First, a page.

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Dev Biol. 2002 Jul 1;247(1):76-88.

Genetic manipulation of single neurons in vivo reveals specific roles of flamingo in neuronal morphogenesis.

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1
Gladstone Institute of Neurological Disease, University of California, San Francisco, 94141-9100, USA.

Abstract

To study the roles of intracellular factors in neuronal morphogenesis, we used the mosaic analysis with a repressible cell marker (MARCM) technique to visualize identifiable single multiple dendritic (MD) neurons in living Drosophila larvae. We found that individual neurons in the peripheral nervous system (PNS) developed clear morphological polarity and diverse dendritic branching patterns in larval stages. Each MD neuron in the same dorsal cluster developed a unique dendritic field, suggesting that they have specific physiological functions. Single-neuron analysis revealed that Flamingo did not affect the general dendritic branching patterns in postmitotic neurons. Instead, Flamingo limited the extension of one or more dorsal dendrites without grossly affecting lateral branches. The dendritic overextension phenotype was partially conferred by the precocious initiation of dorsal dendrites in flamingo mutant embryos. In addition, Flamingo is required cell autonomously to promote axonal growth and to prevent premature axonal branching of PNS neurons. Our molecular analysis also indicated that the amino acid sequence near the first EGF motif is important for the proper localization and function of Flamingo. These results demonstrate that Flamingo plays a role in early neuronal differentiation and exerts specific effects on dendrites and axons.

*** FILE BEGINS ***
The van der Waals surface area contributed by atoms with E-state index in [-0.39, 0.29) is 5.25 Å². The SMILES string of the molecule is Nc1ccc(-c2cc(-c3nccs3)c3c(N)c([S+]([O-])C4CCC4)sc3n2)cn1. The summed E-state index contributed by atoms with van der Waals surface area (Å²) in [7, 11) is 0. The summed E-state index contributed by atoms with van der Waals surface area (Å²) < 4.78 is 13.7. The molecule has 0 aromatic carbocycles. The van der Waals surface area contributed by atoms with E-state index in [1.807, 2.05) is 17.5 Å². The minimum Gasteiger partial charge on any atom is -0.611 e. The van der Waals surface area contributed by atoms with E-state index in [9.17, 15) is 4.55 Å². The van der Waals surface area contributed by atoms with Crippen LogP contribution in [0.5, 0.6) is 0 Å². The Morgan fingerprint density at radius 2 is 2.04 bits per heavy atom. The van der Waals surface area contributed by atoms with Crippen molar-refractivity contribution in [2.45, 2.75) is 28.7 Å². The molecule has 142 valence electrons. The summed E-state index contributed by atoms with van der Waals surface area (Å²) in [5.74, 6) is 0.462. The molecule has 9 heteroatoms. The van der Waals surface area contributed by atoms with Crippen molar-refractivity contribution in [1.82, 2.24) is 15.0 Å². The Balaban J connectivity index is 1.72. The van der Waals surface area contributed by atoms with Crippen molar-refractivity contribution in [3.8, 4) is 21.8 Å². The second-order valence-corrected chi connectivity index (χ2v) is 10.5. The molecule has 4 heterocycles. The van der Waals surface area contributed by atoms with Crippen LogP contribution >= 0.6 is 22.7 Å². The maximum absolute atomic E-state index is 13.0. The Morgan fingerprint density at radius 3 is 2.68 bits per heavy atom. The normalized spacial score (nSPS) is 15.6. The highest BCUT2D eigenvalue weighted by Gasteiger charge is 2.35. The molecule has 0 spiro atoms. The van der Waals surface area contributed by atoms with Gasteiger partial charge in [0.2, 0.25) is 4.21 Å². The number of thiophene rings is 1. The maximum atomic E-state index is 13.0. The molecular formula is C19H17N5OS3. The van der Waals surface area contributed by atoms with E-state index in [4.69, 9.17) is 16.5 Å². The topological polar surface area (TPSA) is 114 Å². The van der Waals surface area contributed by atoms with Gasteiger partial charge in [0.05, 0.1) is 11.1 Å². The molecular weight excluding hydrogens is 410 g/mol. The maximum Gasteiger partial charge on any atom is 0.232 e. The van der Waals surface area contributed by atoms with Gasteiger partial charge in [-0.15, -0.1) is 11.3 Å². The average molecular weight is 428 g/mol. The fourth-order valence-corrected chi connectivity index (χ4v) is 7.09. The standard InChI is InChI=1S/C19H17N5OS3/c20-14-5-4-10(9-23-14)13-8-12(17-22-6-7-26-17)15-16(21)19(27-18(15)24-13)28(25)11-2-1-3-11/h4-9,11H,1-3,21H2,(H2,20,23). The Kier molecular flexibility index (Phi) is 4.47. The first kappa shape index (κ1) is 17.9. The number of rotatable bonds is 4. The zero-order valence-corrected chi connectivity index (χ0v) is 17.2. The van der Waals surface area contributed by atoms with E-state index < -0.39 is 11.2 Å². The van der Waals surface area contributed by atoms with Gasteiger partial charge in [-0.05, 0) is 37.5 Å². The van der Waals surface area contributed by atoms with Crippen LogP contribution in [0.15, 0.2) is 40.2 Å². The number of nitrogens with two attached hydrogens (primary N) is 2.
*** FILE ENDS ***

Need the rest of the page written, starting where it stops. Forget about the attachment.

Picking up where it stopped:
PMID:
12074553
DOI:
10.1006/dbio.2002.0702
[Indexed for MEDLINE]
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